There was no mystery surrounding the most recent attack on the United States—al-Qaeda had claimed responsibility for the suicide bombing on the USS Cole as she was being refueled in Yemen's Aden harbor, killing 17 sailors and wounding 37 others less than a year prior.

Case closed.

Besides, where the [bleep] is Yemen?

American law enforcement officers were correctly focused on keeping the streets safe from criminal mayhem perpetrated by the thief who comes to steal and kill and destroy—but they were doing so almost entirely "below the radar."

A day in the life: Someone calls the police about a crime. Cops respond. Perpetrators flee. Pursuits ensue. Arrests and charges follow. Lather. Rinse. Repeat.

The most noteworthy criminal arrests of 2001 were in response to celebrities behaving badly. Robert Downey Jr., Terrence Howard, DMX, and Vanilla Ice all made headlines accompanied by booking photos.

The biggest press release from the FBI of late was the arrest of eight individuals who attempted to "defraud McDonald's and its customers" by "fixing the outcome" of the restaurant chain's "Monopoly" game.

Indeed, terrorism was the furthest thing from virtually everyone's minds.

Then, September 11th happened.

Altering the Agenda

September 11th has been called the "turning point" and the "tipping point" and the "point of no return" for good reason. The 10th and the 12th of September 2001 could not be more starkly different—in between them, the American agenda had tectonically shifted.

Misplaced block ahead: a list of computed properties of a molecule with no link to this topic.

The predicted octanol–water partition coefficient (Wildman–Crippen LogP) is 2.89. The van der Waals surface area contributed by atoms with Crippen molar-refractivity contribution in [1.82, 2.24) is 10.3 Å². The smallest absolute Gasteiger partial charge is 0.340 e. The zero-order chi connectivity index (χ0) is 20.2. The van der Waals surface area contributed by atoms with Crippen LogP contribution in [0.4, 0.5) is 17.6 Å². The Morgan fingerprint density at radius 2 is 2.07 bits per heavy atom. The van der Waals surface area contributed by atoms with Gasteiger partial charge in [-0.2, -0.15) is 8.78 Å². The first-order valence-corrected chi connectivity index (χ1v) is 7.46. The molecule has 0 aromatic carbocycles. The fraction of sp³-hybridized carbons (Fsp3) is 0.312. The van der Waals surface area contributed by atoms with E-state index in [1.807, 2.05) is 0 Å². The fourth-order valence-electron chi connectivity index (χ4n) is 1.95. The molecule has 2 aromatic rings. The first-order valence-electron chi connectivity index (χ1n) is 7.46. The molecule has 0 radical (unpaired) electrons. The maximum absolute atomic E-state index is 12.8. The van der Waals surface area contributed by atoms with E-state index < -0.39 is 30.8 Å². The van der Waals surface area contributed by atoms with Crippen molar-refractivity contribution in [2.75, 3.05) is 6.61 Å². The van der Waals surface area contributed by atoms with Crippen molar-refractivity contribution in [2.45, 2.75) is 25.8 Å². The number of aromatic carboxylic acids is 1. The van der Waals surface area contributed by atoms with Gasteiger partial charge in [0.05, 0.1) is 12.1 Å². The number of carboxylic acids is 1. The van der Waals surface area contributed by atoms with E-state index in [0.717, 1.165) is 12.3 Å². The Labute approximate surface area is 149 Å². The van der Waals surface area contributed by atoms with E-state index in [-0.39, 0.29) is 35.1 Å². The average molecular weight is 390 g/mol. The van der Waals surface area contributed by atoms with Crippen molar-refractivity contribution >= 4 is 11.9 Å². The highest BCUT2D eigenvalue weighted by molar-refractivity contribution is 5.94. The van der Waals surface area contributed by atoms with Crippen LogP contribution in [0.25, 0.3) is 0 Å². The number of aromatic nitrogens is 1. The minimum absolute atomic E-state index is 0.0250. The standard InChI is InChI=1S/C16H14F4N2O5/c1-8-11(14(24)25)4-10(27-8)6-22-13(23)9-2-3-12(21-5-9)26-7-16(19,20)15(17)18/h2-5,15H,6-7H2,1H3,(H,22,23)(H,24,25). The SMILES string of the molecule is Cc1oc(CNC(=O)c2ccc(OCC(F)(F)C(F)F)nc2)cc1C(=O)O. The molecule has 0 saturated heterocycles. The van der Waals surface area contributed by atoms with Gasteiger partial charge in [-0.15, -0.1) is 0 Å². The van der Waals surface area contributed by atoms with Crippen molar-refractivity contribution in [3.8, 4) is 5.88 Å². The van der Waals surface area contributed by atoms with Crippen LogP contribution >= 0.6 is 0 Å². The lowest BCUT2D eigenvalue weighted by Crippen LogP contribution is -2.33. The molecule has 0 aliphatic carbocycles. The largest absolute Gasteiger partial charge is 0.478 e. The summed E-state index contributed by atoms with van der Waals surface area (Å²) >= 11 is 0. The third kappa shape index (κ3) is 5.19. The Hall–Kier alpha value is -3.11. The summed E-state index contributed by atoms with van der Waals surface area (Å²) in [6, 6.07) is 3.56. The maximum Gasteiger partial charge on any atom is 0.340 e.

The official schedule of then-President George W. Bush for September 11th—which was seen by the president on the 10th—showed him departing Sarasota Bradenton International Airport at 10:30 AM Eastern time after attending a reading program demonstration at the Emma E. Booker Elementary School. It was to be a short two-hour flight en route to Andrews.

Colonel Mark Tillman was at the controls of Air Force One that day, and had to make adjustments on the fly (pun intended). Tillman first diverted into a holding pattern over the Gulf of Mexico before landing at Barksdale Air Force Base in Louisiana. Colonel Tillman then flew the president to Offutt Air Force Base in Nebraska before the commander-in-chief eventually made it back to the Nation's Capital to address a grieving nation.

Similarly, American law enforcement quickly changed course from what had been planned as of September 10th.

The Department of Justice (DOJ) vastly increased its focus on counterterrorism, reallocating resources toward the objective of "eliminating terrorist networks, preventing terrorist operations, and prosecuting perpetrators of terrorist acts."

DOJ directed the formation or expansion of Joint Terrorism Task Forces—there are now roughly 200 task forces around the country, including one in each of the FBI's 56 field offices—facilitating the exchange of information at the federal, state, and local levels of law enforcement.